If you're a fan of photobooth shots visit Photobooth Journal where you'll find lots of wonderful images from a woman who has been collecting for years. She recently did a post about some of the images I've posted from my small photobooth collection.


The BIGELOW FAMILY lived here

912 Queen Anne Avenue in Seattle, Washington is where the Bigelow family lived. That's all the information I have about this lonely looking house with it's wintry trees. It appears that a trolley passed by on the tracks in the street.

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Does the house still exist? Sadly it doesn't. Type in the address in Google Maps and you'll see how boring the neighborhood looks. Nothing but large nondescript boring apartment buildings. The tracks in the street are also gone.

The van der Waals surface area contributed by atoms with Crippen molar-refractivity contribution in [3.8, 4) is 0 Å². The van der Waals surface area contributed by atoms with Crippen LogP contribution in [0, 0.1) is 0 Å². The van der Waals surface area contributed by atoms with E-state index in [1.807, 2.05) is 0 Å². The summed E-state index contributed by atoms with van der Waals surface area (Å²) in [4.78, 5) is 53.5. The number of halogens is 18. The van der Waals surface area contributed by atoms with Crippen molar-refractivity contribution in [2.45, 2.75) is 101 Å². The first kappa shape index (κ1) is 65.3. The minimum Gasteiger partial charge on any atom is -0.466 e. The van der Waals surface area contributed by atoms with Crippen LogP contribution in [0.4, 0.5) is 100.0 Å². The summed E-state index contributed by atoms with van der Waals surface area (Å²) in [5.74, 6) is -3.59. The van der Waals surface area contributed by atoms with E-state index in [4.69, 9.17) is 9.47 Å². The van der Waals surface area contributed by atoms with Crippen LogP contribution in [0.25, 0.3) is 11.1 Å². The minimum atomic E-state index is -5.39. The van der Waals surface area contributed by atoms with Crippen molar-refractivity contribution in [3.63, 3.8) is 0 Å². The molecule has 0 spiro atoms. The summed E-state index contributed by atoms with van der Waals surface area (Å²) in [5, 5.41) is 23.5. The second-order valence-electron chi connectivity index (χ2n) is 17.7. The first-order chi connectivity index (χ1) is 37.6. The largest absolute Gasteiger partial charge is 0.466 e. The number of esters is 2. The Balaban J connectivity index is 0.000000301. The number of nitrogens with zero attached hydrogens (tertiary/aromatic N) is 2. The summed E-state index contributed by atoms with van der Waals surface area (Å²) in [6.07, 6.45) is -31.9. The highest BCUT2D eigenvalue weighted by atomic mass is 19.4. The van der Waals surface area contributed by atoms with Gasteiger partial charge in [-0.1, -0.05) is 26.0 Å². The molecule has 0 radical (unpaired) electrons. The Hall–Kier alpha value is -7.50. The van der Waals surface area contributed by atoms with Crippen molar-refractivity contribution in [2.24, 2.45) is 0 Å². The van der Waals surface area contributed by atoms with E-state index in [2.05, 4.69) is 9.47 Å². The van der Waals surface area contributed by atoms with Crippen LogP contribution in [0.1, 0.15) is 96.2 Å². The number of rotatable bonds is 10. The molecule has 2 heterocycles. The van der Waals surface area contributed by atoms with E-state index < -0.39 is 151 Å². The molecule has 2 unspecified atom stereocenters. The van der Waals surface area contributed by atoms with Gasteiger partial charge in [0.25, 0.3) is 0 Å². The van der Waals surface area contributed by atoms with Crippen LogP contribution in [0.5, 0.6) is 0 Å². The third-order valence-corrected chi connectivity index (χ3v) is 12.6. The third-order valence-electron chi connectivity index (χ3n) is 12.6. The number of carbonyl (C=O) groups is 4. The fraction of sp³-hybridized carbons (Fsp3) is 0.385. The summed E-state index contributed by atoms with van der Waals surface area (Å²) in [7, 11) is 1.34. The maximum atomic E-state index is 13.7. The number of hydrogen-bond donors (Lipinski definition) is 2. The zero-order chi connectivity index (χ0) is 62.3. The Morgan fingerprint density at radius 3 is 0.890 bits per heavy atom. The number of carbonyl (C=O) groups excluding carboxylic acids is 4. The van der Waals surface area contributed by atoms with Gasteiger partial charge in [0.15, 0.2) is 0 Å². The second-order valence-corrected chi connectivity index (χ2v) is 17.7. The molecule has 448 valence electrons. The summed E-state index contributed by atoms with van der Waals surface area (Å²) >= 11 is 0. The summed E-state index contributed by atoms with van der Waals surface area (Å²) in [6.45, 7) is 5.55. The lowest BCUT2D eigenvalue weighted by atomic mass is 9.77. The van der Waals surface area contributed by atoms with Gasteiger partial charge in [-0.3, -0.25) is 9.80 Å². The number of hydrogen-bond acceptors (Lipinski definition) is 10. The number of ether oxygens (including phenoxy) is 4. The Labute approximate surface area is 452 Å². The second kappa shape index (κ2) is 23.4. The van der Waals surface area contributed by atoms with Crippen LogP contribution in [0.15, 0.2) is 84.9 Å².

As to the Bigelow family? I have no idea. They were apparently friends of Betty Schnabel's mother since this image is from Betty's collection.

UPDATE:  Thanks to Mike Brubaker at TempoSenzaTempo we can now add a bit of life to the old house:
In 1901 it was listed for the first time as the residence of Mr. Isaac N. Bigelow, a builder and contractor, and later the president of Bigelow Investment Co. He lived there with his wife, Emmeline and daughter Clara. All born in Canada, Isaac in 1838, Emmeline in 1848, and Clara in 1870.
UPDATE: Thanks to reader Natalie K we have the following information: